FIG. 1(C) shows the result of a step carried out after the initial anodization resulting in the formation of the porous layer of FIG. 1(B). This additional step involves continued anodization in the same or a similar electrolyte while carrying out a voltage reduction procedure. As the voltage is reduced, the field across the barrier layer 16 is reduced and the current initially stops flowing. With time, the oxide in the pore walls and barrier layer begins to dissolve and the dissolution is fastest in the barrier layer. Eventually, the barrier layer is reduced in thickness to a point where the anodizing current can begin to flow once more at the reduced voltage. A new layer of porous oxide is then formed, but the new growth has a smaller pore size and pore wall thickness than the original film and there is an increase in the number of pores as a result of pore branching. Repeated voltage reduction of this kind, which may be carried out in steps or continuously, results in a progressive refinement of the pores resulting in the formation of branched pore regions 17 at the bottoms 18 of the pores 14 formed in the original film. A final period of soaking of the film in the electrolyte or other solution containing an oxide-etching acid, thins the pore walls further. In the region of the film formed prior to the pore-branching step, this has only a small effect on the pore size and film strength. In the branched pore region 17, however, significant weakening of the film is produced because of the smaller pore wall thickness. As a result, the branched pore regions 17 collectively form a weakened stratum 19 in the film in which the barrier layer is extremely thin or non-existent. This makes it possible to detach the film 12 from the substrate 11 along the weakened stratum.

Although the anodization process is normally terminated at the point shown in FIG. 1(C), it is possible to carry out further normal porous anodization after the voltage reduction and soaking steps in order to grow further porous anodic film 12 beneath the weakened stratum 19 as shown in FIG. 1(D). In this way, the weakened stratum 19 can be positioned at virtually any level within the anodic film 12, as desired.

Although this basic procedure is shown in our European patent publication referred to above, the anodization in the prior publication is commenced at a relatively high voltage (typically greater than 100 V) and is continued until a relatively thick (about 50×10-4 cm [50 microns]) film is formed. The voltage reduction procedure is carried out over a period of 30 minutes or so until the anodic film completely detaches itself from the underlying metal. In the present invention,it is essential that the anodic film remain attached to the underlying metal. Moreover, the relatively thick anodic films produced according to the prior publication are incompatible with flexible packaging handling machinery. Thus, for example, passing the thick anodized foil over rolls would cause severe crazing and possible spalling of the oxide and this could lead to problems of seal integrity, etc. Moreover, the processing times employed make the processing times employed make the process technology to which the present invention primarily relates, i.e. the container and packaging arts. Accordingly, some modification of the disclosed process is required.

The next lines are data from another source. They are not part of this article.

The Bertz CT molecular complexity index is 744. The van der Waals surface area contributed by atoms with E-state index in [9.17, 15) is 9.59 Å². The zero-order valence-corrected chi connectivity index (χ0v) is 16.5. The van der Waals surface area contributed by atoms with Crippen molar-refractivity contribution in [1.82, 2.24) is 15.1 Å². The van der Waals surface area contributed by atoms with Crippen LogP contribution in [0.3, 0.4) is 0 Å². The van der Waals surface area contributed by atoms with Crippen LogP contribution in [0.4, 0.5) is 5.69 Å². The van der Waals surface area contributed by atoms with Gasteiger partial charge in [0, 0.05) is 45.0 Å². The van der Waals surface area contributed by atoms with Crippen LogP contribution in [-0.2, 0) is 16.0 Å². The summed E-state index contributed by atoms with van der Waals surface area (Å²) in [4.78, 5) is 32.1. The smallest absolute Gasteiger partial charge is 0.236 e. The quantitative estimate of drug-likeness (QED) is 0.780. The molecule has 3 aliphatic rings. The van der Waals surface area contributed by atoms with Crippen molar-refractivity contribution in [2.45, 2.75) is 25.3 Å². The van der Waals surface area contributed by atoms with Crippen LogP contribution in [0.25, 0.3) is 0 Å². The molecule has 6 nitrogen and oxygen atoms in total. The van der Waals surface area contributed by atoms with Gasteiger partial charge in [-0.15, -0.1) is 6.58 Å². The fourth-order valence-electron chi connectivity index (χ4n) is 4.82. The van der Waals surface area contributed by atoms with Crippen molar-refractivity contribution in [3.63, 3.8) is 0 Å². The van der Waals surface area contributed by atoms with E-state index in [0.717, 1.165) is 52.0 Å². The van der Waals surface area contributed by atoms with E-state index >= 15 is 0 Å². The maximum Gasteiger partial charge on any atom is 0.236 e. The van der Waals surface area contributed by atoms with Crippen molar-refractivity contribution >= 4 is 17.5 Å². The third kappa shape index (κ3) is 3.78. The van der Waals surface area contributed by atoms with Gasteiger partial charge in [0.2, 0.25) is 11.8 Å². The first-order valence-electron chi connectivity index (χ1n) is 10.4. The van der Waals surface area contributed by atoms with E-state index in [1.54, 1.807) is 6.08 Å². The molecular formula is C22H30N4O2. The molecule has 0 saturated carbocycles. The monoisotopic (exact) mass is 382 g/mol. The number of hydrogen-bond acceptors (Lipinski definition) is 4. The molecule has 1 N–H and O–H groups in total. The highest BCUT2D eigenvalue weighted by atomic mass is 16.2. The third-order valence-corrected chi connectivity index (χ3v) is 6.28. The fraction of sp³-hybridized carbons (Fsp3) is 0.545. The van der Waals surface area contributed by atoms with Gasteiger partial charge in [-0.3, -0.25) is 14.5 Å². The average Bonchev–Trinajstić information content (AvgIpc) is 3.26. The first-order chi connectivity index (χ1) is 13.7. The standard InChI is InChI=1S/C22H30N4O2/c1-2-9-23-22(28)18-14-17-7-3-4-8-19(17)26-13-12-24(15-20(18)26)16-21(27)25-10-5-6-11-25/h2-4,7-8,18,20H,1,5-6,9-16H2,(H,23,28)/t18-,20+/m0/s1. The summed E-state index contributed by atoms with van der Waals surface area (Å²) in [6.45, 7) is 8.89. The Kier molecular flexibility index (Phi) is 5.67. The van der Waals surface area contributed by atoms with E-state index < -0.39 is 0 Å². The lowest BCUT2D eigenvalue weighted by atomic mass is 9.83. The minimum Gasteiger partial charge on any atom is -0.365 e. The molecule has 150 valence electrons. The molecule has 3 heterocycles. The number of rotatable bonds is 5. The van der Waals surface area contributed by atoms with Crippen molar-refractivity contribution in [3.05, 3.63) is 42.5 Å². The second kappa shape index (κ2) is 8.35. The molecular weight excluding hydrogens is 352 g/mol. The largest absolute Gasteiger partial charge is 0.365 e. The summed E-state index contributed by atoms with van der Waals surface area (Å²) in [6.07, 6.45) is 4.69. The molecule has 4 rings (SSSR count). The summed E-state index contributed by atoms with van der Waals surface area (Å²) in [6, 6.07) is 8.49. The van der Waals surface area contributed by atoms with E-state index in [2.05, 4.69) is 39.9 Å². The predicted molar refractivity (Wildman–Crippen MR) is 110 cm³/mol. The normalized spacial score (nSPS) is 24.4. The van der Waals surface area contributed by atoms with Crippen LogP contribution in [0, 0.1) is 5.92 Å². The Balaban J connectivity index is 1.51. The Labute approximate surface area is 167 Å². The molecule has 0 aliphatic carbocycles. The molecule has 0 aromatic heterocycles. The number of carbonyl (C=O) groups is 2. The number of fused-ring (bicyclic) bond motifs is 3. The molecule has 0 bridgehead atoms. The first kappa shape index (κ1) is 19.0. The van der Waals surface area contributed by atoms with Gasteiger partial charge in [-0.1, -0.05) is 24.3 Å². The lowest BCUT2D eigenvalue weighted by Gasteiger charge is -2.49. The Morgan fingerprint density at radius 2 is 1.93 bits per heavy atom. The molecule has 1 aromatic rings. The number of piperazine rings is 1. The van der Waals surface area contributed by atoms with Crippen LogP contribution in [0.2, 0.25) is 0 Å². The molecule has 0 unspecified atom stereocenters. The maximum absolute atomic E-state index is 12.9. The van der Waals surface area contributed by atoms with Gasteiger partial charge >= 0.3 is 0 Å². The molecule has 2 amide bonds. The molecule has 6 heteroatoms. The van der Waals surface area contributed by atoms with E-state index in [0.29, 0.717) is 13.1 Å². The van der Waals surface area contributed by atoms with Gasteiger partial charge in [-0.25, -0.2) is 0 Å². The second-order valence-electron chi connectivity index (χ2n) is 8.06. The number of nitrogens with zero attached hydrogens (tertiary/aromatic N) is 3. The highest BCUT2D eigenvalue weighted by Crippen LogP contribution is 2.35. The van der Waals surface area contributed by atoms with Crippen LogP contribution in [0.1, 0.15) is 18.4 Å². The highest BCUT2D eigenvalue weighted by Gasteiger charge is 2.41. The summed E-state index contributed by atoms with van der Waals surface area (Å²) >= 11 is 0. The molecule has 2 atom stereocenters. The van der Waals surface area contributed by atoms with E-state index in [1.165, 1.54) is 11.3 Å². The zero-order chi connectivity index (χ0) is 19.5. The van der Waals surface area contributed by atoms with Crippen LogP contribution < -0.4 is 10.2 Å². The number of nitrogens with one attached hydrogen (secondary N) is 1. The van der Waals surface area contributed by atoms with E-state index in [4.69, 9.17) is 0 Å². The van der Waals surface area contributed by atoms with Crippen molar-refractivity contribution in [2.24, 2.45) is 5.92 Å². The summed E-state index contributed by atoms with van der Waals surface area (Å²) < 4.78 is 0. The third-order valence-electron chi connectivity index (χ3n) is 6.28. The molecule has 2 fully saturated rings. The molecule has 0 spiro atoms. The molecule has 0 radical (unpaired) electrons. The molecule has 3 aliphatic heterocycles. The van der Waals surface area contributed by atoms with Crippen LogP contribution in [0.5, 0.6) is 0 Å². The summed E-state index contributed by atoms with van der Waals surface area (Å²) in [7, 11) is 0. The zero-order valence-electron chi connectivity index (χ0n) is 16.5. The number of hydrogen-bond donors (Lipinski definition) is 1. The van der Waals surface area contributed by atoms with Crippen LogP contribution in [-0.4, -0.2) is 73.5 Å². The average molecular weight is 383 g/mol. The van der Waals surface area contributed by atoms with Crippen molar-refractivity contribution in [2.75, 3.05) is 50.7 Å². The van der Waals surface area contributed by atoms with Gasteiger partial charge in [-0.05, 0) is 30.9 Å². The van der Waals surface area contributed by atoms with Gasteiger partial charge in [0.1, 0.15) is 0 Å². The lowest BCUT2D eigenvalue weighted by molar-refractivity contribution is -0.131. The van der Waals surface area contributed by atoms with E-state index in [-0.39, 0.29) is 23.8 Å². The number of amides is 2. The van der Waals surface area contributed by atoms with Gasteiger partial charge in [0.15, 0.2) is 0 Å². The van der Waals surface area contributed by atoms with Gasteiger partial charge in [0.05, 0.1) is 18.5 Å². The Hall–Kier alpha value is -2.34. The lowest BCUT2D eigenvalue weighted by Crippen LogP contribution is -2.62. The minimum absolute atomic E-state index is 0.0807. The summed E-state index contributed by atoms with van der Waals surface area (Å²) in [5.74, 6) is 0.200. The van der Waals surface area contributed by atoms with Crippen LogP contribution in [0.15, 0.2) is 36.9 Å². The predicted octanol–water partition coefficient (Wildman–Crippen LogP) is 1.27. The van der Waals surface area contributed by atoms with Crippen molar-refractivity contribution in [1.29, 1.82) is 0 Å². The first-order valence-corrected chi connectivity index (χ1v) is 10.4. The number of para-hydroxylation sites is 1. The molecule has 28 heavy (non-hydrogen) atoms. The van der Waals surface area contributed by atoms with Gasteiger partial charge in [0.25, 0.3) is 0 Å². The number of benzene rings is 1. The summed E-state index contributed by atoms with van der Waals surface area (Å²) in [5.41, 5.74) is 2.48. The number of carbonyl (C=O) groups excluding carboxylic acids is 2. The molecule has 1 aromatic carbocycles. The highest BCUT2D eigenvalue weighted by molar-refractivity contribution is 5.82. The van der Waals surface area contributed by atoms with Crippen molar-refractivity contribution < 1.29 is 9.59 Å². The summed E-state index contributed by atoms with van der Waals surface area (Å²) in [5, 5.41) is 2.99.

The inventors of the present invention have studied this problem and have identified factors which can affect the peel strength of the resulting film and which can make the process more economical and applicable to thinner, flexible anodic films. In particular, it has now been found that the final peel strength of the anodic film can be controlled by the following factors.

1. Acid Type and Concentration

Since oxide dissolution rates are different for the various commonly used anodizing acids, the oxide films produced by using different acids are different and have different weakening characteristics. For example, phosphoric acid dissolves anodic aluminum oxide faster than sulfuric acid (at equivalent concentrations and temperatures). This means that, using phosphoric acid, the voltage reduction procedure can be carried out relatively quickly, and the final soaking time can be short. With sulfuric acid, the voltage reduction stage takes longer, and a much longer final soak is required.

For many applications, a 1M concentration of phosphoric acid is suitable. For more dilute acid solutions, the processing time is extended and this reduces linespeeds in continuous operations and increases costs. For more concentrated acid solutions, the processing time is reduced, but this can make control of the peel strength more difficult (since very short soak times may need to be accurately controlled). For phosphoric acid, concentrations in the range of 0.1 to 2.0M are usually suitable.

It will therefore be seen that, for rapid continuous processes, phosphoric acid is preferred. It should also be noted that phosphoric acid is more compatible for use with food than some other possible acids (e.g. chromic acid, oxalic acid and sulfuric acid), and thus more desirable when the product is to be used in these applications.